We witness the final conclusion in Acts 15:19-20. There, James—the half-brother of Jesus—speaks the resolution agreed by all present. He says that none should trouble the Gentiles with enforcement of the Law of Moses. However, they do mention a few practical measures that should flow out of relationship with Jesus—it’s important to note that they don’t say doing these things is what saves a person, but rather should be the result of the salvation within those who bow before the cross of Jesus.

These outflows of faith are: abstaining from idolatry, abstaining from sexual immorality, and abstaining from the consumption of blood—especially from animals butchered to keep the blood in. Keep God sacred, keep the images of God (including ourselves) sacred, and keep life (because life is in the blood) sacred.

Of anything and everything that the first century church could give a priority to for all followers of Jesus, one of a very short list is godly sexuality.

Human sexuality is an important topic for we who follow Jesus. Otherwise, it wouldn’t be given such a place of priority in these pivotal moments in the unfolding of God’s plan of salvation. Thus, it is valuable for us to discuss the topic. We care about it because God cares about it.

Thus the question arises, “Why is human sexual morality so important to God?” I think that it’s because there is an aspect of worship to God in the sexual act.

Hear me out.

God is three Persons—Father, Son, and Spirit—united into one by love. And when a man and woman join together in godly and loving sexual union, the two become one flesh. As well, when the couple join with God in the midst of their love, it is again three persons/Persons—God, husband, and wife—united into one by love.

And that’s not even to speak of how we humans join our Creator in the making of a life when the union creates a child. The one who made us, bestows upon us the right to birth new beings made in his image. The only allowable way to make new images of God.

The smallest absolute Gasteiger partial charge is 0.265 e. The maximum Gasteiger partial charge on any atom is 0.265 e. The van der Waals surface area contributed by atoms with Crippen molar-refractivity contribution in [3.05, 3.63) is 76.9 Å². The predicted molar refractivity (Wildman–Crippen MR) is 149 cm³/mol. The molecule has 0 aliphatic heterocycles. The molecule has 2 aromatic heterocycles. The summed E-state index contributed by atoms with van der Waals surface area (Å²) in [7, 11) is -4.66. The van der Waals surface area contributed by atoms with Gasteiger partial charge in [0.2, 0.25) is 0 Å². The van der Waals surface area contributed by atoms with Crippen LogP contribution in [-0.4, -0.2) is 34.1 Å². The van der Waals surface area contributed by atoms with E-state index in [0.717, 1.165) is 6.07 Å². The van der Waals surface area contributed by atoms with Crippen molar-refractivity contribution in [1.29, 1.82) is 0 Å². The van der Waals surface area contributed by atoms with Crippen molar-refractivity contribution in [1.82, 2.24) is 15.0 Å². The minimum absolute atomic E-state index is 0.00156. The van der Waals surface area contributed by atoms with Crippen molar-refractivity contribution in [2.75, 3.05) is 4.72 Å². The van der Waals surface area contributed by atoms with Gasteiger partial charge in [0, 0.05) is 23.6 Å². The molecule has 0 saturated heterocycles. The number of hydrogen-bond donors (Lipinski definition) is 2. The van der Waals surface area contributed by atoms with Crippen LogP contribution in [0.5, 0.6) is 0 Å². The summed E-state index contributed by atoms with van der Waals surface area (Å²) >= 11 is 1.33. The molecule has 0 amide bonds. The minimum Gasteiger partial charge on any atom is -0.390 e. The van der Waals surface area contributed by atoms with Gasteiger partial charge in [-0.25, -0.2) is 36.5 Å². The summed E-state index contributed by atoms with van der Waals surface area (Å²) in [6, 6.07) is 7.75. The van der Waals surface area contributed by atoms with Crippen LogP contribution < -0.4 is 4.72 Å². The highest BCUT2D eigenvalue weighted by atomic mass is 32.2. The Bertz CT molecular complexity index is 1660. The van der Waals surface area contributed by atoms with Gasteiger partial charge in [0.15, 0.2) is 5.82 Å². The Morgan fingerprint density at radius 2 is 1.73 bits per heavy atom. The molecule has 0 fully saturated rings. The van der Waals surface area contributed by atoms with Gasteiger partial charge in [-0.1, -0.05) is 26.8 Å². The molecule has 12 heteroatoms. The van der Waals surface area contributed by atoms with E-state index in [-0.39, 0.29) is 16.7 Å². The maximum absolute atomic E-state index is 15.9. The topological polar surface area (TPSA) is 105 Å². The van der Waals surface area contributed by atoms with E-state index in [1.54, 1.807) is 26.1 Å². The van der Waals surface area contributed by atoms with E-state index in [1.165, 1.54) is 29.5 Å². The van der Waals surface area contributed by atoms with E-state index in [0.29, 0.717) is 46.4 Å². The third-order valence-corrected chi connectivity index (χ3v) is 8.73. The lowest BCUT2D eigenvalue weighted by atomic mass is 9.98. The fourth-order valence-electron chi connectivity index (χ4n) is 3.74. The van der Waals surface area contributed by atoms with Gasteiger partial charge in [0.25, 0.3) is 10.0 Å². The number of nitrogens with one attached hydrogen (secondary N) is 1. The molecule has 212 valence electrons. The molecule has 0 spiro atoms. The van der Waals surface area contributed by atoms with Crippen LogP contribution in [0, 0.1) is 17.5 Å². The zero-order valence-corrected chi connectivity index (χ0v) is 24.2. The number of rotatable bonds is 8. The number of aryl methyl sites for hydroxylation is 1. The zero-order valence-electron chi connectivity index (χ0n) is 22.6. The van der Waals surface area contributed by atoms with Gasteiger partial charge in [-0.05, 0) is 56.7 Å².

We humans portray the unity of our loving God when we properly enact his gift to us. Therefore, when we partake of any sexual act that is outside of the boundaries that God has set for us, we are maligning the holy unity of God. We call into question the God we claim to serve. It is idolatry because we’ve made a new god in our sexual image and worship at its altar.

Why is sex so important to God? Because we images of God create a lust-fueled idol when we have sex in any manner beyond what God has gifted us.

And one last reason why followers of Jesus should discuss sexual immorality is tied to the question of what harm is done when two consenting adults engage in sex outside of God’s set boundary. Who are they hurting?


First Corinthians 6:12-20 (especially verse 18) tells us that one of the primary differences between sexual immorality and all other sins is the fact that it is a sin against one’s own body. Not only do we injure the God we claim to serve by making an idol out of his gift, but we also commit an act of self-sabotage in the process.

So, why do I feel like it’s important for we followers of Jesus to talk about sexual morality? Why should we care? Because it’s loving to care. Love never harms, nor does it allow others to harm themselves. Sexual immorality maligns God and spiritually harms those involved in it. Thus, one of the most loving things we can do—beyond leading the lost to faith in Jesus—is help others out of their sexual immorality. Letting them stay where they are inflicts harm upon them.

It is love of God and others that should lead us to care so much about sexual immorality. Anything less is ungodly.